Bahrain Mirror: The ruling family has not yet disclosed the real surpluses it has gained from the increase in oil prices, as well as the ways in which these surpluses have been disbursed, which have mostly gone to private pockets or budgets for refurbishing old helicopters.
Billions of surpluses have not been put into spheres that benefit the public, such as housing, health and road projects, not even into paying off part of the government's debt in order to alleviate the financial burden and interest on public debt, as Oman has done.
The Omani government has paid off $2.8 billion of financial commitments, benefiting from surpluses made by record high oil prices last year.
According to previous figures, Muscat achieved a fiscal surplus of $2.98 billion, meaning it has redirected almost all of those surpluses to pay part of its obligations rather than resorting to borrowing.
Oman's budget recorded a surplus of 2.98 billion, of which 2.8 billion was allocated to financial obligations.
However, Bahrain's government lied in February when it said it had recorded a deficit in 2022 despite rising oil prices. Yes, a deficit at a time when all countries have recorded a surplus and clearly announced its disbursements.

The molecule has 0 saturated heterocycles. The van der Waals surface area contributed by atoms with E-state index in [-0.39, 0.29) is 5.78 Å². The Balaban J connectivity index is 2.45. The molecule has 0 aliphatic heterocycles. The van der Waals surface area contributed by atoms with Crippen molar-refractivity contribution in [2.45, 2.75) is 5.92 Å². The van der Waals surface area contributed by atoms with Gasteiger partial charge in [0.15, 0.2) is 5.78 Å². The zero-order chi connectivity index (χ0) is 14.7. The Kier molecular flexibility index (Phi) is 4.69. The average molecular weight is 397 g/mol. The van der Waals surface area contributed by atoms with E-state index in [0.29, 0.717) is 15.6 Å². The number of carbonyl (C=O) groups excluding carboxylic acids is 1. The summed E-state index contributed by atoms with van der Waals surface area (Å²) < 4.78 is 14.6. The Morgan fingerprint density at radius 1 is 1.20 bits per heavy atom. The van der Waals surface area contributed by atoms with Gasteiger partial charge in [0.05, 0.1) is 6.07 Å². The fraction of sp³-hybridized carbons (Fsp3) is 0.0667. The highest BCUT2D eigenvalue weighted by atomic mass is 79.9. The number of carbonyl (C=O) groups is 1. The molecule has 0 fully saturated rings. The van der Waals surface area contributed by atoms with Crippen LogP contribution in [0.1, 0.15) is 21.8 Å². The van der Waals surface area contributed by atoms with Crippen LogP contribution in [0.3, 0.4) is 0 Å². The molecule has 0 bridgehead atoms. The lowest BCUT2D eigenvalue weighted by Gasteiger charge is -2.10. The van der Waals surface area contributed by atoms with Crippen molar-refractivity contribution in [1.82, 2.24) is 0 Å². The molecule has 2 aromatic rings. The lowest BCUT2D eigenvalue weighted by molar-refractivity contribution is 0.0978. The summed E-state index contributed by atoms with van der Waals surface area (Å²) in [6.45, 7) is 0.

It went with this lie, borrowing more money to cover a deficit that did not even exist.
The government did not even admit to achieving a single dinar surplus, but declared that it was in debt while the price of a barrel of oil and its derivatives doubled.
While Oman has reported surpluses and paid some of its obligations, the ruling family has denied there are surpluses but spent $350 million on refurbishing helicopters, a U.S. statement said.
The U.S. Defense Security Cooperation Agency said in a statement it had approved a potential deal to sell equipment and provide refurbishment services for 24 helicopters to Bahrain for $350 million.
Does this mean that part of the surpluses was directed to military and security spending, which is already consuming one third of the budget? Or was this amount transferred from service ministries to the Defence Force?
However, service ministries have not implemented projects worth 320 million dinars in 2021, which means that these funds have returned to the Ministry of Finance to be recycled according to the minister's decision.
In fact, there is no one to hold the Ministry of Finance accountable for its procedures or the financial statements it provides, as the figures it provides are treated by the so-called House of Representatives as final postulates.
All the financial statements provided by the government are not real but are crafted in favor of concealing real budgets and directing state funds to the accounts of the ruling family or security services.